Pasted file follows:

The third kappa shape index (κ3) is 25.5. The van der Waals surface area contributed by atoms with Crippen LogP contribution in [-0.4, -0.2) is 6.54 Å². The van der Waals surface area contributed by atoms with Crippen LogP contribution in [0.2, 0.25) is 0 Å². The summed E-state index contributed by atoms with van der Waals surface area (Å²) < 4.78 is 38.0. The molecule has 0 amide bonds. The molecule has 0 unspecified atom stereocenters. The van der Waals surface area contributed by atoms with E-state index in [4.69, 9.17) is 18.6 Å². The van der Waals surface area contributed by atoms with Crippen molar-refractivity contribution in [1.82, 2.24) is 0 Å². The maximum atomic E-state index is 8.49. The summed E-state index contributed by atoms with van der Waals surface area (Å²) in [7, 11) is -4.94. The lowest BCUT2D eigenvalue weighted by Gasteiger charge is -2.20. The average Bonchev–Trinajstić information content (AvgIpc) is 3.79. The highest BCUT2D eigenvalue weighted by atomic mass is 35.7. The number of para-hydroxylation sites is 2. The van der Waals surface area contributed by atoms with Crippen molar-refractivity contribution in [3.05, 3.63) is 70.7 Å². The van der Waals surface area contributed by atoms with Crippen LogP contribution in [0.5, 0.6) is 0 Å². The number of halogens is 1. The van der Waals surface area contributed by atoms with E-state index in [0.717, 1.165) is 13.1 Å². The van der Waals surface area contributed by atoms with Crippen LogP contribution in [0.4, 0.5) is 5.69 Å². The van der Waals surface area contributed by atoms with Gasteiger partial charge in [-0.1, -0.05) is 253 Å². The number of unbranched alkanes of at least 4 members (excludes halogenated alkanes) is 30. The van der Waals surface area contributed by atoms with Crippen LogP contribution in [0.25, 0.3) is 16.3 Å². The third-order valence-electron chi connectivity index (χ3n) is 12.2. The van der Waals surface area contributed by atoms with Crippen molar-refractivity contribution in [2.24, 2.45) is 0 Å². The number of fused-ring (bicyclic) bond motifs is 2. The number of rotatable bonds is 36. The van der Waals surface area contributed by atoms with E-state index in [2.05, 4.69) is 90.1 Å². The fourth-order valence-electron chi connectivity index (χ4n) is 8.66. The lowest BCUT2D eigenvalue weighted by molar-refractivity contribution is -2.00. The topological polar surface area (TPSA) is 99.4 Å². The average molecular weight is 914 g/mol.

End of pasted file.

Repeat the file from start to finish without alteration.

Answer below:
The third kappa shape index (κ3) is 25.5. The van der Waals surface area contributed by atoms with Crippen LogP contribution in [-0.4, -0.2) is 6.54 Å². The van der Waals surface area contributed by atoms with Crippen LogP contribution in [0.2, 0.25) is 0 Å². The summed E-state index contributed by atoms with van der Waals surface area (Å²) < 4.78 is 38.0. The molecule has 0 amide bonds. The molecule has 0 unspecified atom stereocenters. The van der Waals surface area contributed by atoms with E-state index in [4.69, 9.17) is 18.6 Å². The van der Waals surface area contributed by atoms with Crippen molar-refractivity contribution in [1.82, 2.24) is 0 Å². The maximum atomic E-state index is 8.49. The summed E-state index contributed by atoms with van der Waals surface area (Å²) in [7, 11) is -4.94. The lowest BCUT2D eigenvalue weighted by Gasteiger charge is -2.20. The average Bonchev–Trinajstić information content (AvgIpc) is 3.79. The highest BCUT2D eigenvalue weighted by atomic mass is 35.7. The number of para-hydroxylation sites is 2. The van der Waals surface area contributed by atoms with Crippen molar-refractivity contribution in [3.05, 3.63) is 70.7 Å². The van der Waals surface area contributed by atoms with Crippen LogP contribution in [0.5, 0.6) is 0 Å². The number of halogens is 1. The van der Waals surface area contributed by atoms with E-state index in [0.717, 1.165) is 13.1 Å². The van der Waals surface area contributed by atoms with Crippen LogP contribution in [0.4, 0.5) is 5.69 Å². The van der Waals surface area contributed by atoms with Gasteiger partial charge in [-0.1, -0.05) is 253 Å². The number of unbranched alkanes of at least 4 members (excludes halogenated alkanes) is 30. The van der Waals surface area contributed by atoms with Crippen LogP contribution in [0.25, 0.3) is 16.3 Å². The third-order valence-electron chi connectivity index (χ3n) is 12.2. The van der Waals surface area contributed by atoms with Crippen molar-refractivity contribution in [2.24, 2.45) is 0 Å². The number of fused-ring (bicyclic) bond motifs is 2. The number of rotatable bonds is 36. The van der Waals surface area contributed by atoms with E-state index in [2.05, 4.69) is 90.1 Å². The fourth-order valence-electron chi connectivity index (χ4n) is 8.66. The lowest BCUT2D eigenvalue weighted by molar-refractivity contribution is -2.00. The topological polar surface area (TPSA) is 99.4 Å². The average molecular weight is 914 g/mol.